Volume 2, Issue 9
- Survey of Commercial and Institutional Energy Use 2014 – Data collection is now over
- Canada shines again as the top country for LEED building projects
- Ontario Catholic School Boards rank top for energy performance
- Concordia University’s path to energy efficiency
- Let us know what you think
Survey of Commercial and Institutional Energy Use 2014 – Data collection is now over
Now that the data collection process for the 2014 Survey of Commercial and Institutional Energy Use (SCIEU) has concluded, Natural Resources Canada and Statistics Canada would like to thank all those who participated or who shared the survey with others. The information that you provided will be invaluable for policy and program development, building and energy research, and for individual businesses’ benchmarking efforts.
We will begin data analysis shortly, and we hope to have results available for publication in 2016. Keep your eye on Heads Up: Building Energy Efficiency to be informed as soon as the SCIEU 2014 results are published.
Thank you again for your cooperation. If you have any questions, please contact us at firstname.lastname@example.org or call 1-877-360-5500.
Canada shines again as the top country for LEED building projects
“We are extremely proud to be named as the top country for LEED [Leadership in Energy and Environmental Design] projects internationally again this year,” said Thomas Mueller, President and CEO of the Canada Green Building Council (CaGBC). In July 2015, the U.S. Green Building Council (USGBC) recognized Canada once more for its efforts in sustainable building design, construction and transformation, solidifying the country’s reputation as a world leader in the international green building and environmental sustainability movement.
Canada’s building sector has achieved significant emissions reductions since 2005; these reductions have come despite an increase in population and building stock, and they show the sector’s strong commitment to sustainability.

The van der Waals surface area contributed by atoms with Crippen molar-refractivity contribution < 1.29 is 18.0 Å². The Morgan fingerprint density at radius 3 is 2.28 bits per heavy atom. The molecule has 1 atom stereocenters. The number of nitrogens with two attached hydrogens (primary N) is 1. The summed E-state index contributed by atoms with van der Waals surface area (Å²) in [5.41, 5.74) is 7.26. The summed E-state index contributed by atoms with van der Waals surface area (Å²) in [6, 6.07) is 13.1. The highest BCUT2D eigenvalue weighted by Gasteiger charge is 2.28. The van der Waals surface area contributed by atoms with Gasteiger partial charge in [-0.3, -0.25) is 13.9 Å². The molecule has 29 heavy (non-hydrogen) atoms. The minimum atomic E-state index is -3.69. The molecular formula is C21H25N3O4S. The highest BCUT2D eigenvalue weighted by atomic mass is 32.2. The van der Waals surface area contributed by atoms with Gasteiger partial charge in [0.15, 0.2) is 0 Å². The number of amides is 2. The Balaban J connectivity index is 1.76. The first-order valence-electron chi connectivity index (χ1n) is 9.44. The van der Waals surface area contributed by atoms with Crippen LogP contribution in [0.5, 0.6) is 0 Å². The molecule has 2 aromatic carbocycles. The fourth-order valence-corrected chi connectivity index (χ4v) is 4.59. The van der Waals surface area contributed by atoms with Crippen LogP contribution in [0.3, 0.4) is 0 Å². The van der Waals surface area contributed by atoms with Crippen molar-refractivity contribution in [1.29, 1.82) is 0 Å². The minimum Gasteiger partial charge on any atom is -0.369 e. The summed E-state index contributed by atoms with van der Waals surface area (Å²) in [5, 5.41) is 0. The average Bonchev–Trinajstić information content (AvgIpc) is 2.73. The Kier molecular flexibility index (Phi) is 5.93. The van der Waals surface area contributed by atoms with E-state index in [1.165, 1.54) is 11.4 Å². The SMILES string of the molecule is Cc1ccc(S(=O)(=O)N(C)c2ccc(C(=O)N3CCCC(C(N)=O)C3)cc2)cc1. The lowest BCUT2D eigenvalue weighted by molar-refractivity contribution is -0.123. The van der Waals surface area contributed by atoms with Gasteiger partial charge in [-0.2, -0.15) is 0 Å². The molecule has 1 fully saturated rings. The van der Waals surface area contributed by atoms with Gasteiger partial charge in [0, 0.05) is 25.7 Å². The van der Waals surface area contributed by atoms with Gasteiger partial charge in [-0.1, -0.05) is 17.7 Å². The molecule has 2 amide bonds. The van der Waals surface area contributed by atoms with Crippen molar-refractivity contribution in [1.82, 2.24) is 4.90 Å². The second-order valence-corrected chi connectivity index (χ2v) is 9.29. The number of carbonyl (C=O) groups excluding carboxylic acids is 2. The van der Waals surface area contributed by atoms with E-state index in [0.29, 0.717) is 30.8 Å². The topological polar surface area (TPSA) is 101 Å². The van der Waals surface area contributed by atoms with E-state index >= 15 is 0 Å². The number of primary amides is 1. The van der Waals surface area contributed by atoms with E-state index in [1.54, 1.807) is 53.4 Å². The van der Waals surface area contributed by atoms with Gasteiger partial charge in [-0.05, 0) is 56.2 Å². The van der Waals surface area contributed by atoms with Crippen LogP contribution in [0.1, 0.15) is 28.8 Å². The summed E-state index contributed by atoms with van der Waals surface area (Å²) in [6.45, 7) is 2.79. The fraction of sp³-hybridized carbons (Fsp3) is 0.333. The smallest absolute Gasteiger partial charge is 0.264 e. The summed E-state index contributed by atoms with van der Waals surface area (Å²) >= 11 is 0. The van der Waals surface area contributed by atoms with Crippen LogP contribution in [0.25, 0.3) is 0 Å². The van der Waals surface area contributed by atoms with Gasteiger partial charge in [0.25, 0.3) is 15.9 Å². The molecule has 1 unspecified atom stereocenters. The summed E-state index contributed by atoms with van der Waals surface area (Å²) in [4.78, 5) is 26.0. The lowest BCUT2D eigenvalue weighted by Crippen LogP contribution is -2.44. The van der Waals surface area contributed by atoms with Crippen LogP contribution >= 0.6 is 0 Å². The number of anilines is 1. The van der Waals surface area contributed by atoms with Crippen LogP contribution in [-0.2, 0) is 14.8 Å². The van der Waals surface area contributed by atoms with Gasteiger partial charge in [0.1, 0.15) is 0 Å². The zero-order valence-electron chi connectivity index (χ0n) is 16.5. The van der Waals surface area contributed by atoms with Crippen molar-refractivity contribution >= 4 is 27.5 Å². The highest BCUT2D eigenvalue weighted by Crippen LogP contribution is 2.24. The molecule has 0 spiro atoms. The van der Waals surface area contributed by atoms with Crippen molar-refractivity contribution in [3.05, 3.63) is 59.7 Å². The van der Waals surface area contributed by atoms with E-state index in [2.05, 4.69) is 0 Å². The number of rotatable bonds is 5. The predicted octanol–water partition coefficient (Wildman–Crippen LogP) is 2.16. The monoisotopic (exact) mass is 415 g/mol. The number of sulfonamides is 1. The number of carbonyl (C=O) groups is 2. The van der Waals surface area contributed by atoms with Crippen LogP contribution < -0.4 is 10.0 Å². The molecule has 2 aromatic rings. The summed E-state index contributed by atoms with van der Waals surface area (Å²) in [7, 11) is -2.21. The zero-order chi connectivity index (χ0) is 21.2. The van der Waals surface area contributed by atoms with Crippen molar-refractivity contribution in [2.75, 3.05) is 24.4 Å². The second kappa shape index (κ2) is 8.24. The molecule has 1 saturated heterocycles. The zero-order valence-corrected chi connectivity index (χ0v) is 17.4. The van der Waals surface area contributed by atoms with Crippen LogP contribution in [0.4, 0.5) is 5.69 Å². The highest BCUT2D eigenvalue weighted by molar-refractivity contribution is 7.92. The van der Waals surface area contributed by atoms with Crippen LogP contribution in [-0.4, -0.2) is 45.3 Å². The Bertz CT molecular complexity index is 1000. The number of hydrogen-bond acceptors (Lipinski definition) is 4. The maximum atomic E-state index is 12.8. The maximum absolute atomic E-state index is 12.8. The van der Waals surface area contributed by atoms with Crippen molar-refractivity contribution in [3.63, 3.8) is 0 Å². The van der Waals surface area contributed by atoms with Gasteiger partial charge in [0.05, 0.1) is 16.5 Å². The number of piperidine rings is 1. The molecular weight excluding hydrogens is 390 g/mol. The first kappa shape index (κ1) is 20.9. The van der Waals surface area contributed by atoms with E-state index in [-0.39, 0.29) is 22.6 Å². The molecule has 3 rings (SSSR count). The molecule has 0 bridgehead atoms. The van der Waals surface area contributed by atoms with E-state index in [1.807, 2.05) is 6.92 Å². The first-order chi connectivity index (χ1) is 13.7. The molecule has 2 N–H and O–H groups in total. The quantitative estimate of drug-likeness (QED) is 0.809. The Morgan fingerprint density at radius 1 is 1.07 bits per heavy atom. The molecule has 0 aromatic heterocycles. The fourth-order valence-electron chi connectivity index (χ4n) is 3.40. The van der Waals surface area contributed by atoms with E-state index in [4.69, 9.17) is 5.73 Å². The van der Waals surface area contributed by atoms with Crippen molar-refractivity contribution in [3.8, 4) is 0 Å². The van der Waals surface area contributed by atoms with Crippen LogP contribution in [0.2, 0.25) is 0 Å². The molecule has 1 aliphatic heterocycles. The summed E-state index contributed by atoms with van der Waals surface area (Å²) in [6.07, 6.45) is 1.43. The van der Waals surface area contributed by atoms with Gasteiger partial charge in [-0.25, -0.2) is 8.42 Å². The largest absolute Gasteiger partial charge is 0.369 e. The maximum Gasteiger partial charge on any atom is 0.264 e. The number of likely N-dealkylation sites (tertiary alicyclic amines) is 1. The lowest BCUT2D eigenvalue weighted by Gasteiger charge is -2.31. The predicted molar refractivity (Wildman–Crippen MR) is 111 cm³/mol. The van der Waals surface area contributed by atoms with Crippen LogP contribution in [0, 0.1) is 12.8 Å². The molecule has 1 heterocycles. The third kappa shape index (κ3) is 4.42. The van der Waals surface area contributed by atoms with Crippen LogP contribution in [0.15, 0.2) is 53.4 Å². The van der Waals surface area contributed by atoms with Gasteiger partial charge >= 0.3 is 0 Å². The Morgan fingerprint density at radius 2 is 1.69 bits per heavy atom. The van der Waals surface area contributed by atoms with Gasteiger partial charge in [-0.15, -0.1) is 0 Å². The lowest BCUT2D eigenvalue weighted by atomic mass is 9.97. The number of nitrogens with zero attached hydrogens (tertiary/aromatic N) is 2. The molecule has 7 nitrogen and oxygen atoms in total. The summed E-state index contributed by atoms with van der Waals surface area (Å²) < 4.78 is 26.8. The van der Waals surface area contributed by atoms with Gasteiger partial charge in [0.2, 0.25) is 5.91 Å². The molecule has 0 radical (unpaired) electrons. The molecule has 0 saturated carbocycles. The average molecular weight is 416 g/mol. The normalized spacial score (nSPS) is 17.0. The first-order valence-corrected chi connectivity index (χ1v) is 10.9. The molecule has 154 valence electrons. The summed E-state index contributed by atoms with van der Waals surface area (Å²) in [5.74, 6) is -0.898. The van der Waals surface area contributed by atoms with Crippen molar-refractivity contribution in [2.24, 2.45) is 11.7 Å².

Canada shares the top 10 LEED building list with countries including China, Brazil, Germany, India, South Korea, and Turkey. The USGBC ranks countries by gross square metres and numbers of commercial and institutional LEED projects to date.
Within Canada, the largest number of LEED-certified projects were in Ontario (962), Quebec (439), British Columbia (407) and Alberta (318). Notable projects in Canada in 2014 include the LEED Platinum certification of British Columbia’s Van Dusen Botanical Garden and Toronto’s WaterPark Place, which was the first Canadian project to earn LEED Platinum through the CaGBC’s recertification program.
A plethora of NRCan resources can help building owners and managers maintain Canada’s reputation in green building. For example, NRCan’s Best practices for new buildings outline the key steps in designing energy-efficient buildings. Successful LEED projects always integrate energy management best practices, including an integrated design process and commissioning, at the building design phase – it is the most effective and least expensive means to maximum energy performance. Energy-efficient design can be made easier by using tools and software provided by NRCan, including CAN-QUEST energy modelling software, CAN-QUEST modelling guide and RETScreen® International clean energy project analysis software.
Once a building is up and running, building managers and owners can follow NRCan’s Energy management best practices and use the free, online benchmarking tool, ENERGY STAR Portfolio Manager. Portfolio Manager allows building owners and managers to track and assess energy and water consumption across an entire portfolio of buildings in a secure online environment, and can facilitate accreditation in Canadian green building programs, such as LEED.
Ontario Catholic School Boards rank top for energy performance
Ontario school boards are taking energy efficiency seriously, and the June 2015 announcement of the province’s top performing school boards underlines their efforts. The Sustainable Schools Program named the York Catholic District School Board (YCDSB) as the 2015 winner, with the Sudbury Catholic District School Board and the Upper Canada District School Board ranking second and third, respectively.
Energy costs represent a typical school’s second largest operating expense; however, up to one third of that energy is wasted due to old and poorly functioning equipment, poor insulation, and outdated technology. Energy-efficient schools are well lit, ventilated and maintained, and ultimately reduce energy costs while creating a healthy and more productive learning and teaching environment.
According to the YCDSB, key steps to achieving good energy performance include managing real-time data, retrocommissioning and implementing building analytics. The board benchmarks every school against its 20 best schools, with results posted on energy champion monitors in all schools. Benchmarking results are also available to all schools through the board’s intranet website.